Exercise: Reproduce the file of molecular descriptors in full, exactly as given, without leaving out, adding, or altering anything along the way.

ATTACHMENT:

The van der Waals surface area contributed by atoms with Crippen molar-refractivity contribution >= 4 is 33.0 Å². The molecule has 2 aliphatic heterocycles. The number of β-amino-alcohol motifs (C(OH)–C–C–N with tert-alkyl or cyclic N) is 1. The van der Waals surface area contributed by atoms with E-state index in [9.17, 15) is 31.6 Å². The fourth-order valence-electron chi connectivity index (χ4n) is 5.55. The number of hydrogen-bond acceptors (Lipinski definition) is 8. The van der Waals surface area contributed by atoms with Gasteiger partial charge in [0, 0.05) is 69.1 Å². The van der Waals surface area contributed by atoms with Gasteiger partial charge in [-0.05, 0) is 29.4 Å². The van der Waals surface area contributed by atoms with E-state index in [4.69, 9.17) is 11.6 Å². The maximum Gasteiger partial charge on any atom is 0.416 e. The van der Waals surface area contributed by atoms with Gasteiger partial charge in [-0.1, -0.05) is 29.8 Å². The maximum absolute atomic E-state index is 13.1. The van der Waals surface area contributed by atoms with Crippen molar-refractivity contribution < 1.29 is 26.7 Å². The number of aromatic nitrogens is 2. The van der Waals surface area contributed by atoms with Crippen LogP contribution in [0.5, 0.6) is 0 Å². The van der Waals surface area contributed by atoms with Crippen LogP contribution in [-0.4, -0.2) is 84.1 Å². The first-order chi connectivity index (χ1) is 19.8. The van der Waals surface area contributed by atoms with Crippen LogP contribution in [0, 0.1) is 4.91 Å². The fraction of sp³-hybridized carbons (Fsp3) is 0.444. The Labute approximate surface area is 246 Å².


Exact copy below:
The van der Waals surface area contributed by atoms with Crippen molar-refractivity contribution >= 4 is 33.0 Å². The molecule has 2 aliphatic heterocycles. The number of β-amino-alcohol motifs (C(OH)–C–C–N with tert-alkyl or cyclic N) is 1. The van der Waals surface area contributed by atoms with E-state index in [9.17, 15) is 31.6 Å². The fourth-order valence-electron chi connectivity index (χ4n) is 5.55. The number of hydrogen-bond acceptors (Lipinski definition) is 8. The van der Waals surface area contributed by atoms with Gasteiger partial charge in [0, 0.05) is 69.1 Å². The van der Waals surface area contributed by atoms with Gasteiger partial charge in [-0.05, 0) is 29.4 Å². The van der Waals surface area contributed by atoms with E-state index in [4.69, 9.17) is 11.6 Å². The maximum Gasteiger partial charge on any atom is 0.416 e. The van der Waals surface area contributed by atoms with Gasteiger partial charge in [-0.1, -0.05) is 29.8 Å². The maximum absolute atomic E-state index is 13.1. The van der Waals surface area contributed by atoms with Crippen molar-refractivity contribution < 1.29 is 26.7 Å². The number of aromatic nitrogens is 2. The van der Waals surface area contributed by atoms with Crippen LogP contribution in [0.5, 0.6) is 0 Å². The van der Waals surface area contributed by atoms with Crippen LogP contribution in [-0.4, -0.2) is 84.1 Å². The first-order chi connectivity index (χ1) is 19.8. The van der Waals surface area contributed by atoms with Crippen LogP contribution in [0, 0.1) is 4.91 Å². The fraction of sp³-hybridized carbons (Fsp3) is 0.444. The Labute approximate surface area is 246 Å².